October 29, 2016
San Francisco Chronicle: Donald Trump candidacy’s upside for women
By Joe Garofoli
It is hard to see this right now through the toxic haze of this 2016 presidential race, but there is something positive on the horizon for women — and ultimately, for all of us. And, in a sick way, we should thank Donald Trump for making it possible.
Yes, something positive will come out of Trump’s litany of odious comments about women — from mocking fellow Republican Carly Fiorina’s looks to a former Miss Universe’s weight. Something game-changing will rise from hearing the “Access Hollywood” recording where he boasts about using his celebrity to sexually assault women. And we will someday be in a better place for hearing Trump brag about the size of his junk during a GOP primary debate.
In the short term, all that misogyny is expected to inspire the largest gender gap of support in political history, as the latest Reuters poll shows Hillary Clinton with a 10-point lead among women, more than double from the week before. And should those votes help make Clinton the first female president in the nation’s history, that will quicken the pace of the long-term positivity — eventually.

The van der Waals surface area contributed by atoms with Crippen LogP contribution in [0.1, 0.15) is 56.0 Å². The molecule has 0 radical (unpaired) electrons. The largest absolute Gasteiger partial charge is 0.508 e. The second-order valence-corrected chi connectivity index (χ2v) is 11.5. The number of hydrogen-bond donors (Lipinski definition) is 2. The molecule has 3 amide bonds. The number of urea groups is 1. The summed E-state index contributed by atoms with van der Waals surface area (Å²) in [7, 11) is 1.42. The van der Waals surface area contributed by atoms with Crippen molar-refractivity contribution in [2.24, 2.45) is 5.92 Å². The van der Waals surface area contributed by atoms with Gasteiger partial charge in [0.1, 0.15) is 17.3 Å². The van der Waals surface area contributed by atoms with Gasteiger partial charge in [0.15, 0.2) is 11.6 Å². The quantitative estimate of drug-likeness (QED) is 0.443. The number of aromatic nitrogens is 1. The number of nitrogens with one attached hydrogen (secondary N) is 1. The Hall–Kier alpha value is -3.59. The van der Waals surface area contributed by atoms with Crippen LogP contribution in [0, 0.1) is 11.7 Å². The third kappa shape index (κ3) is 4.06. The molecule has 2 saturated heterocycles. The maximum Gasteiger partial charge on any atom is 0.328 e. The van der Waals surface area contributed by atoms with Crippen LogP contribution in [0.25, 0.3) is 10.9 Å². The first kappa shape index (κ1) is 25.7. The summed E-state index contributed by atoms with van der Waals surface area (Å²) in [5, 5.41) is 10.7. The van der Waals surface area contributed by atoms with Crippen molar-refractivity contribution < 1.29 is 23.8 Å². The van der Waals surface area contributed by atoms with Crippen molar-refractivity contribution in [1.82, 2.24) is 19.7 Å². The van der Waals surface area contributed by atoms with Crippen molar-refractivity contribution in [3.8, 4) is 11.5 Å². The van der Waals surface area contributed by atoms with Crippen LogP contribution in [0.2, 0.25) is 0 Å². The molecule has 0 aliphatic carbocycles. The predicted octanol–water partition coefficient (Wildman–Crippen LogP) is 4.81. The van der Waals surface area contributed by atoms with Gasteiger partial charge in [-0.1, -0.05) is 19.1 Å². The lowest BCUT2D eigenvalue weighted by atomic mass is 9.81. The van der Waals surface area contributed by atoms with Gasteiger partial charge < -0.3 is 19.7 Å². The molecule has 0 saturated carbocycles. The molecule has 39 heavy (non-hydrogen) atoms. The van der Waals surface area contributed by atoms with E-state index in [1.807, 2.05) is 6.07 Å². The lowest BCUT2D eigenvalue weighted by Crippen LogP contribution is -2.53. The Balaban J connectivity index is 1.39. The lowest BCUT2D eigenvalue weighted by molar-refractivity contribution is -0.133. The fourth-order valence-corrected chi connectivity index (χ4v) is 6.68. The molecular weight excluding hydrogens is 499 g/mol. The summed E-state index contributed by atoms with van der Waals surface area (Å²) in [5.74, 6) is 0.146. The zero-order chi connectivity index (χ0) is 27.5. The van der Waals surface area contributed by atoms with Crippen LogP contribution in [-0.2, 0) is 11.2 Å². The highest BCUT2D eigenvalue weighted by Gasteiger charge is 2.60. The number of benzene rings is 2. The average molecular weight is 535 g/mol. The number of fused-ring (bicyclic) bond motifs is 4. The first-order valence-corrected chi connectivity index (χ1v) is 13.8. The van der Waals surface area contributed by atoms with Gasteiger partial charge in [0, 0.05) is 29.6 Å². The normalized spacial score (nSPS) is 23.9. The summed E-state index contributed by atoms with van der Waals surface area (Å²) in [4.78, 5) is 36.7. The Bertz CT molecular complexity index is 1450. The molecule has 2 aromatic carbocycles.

“I believe it is going to plant seeds all over in young women and girls about the importance of public service and running for office,” Stephanie Schriock, president of Emily’s List, told me over coffee the other day in San Francisco. “I think it’s going to change the number of women running for office in a very, very big way.”
Yes, that’s not surprising coming from the leader of Emily’s List — the 31-year-old organization that supports Democratic, pro-abortion-rights female candidates across the country. (“Emily” is an acronym for “early money is like yeast” — as in early money in a campaign attracts other donors later). Schriock is tight with Clinton — she campaigned with her Friday in Iowa and was on the short list to run her campaign. But the dynamic she is describing is about something that will happen long after next week’s election.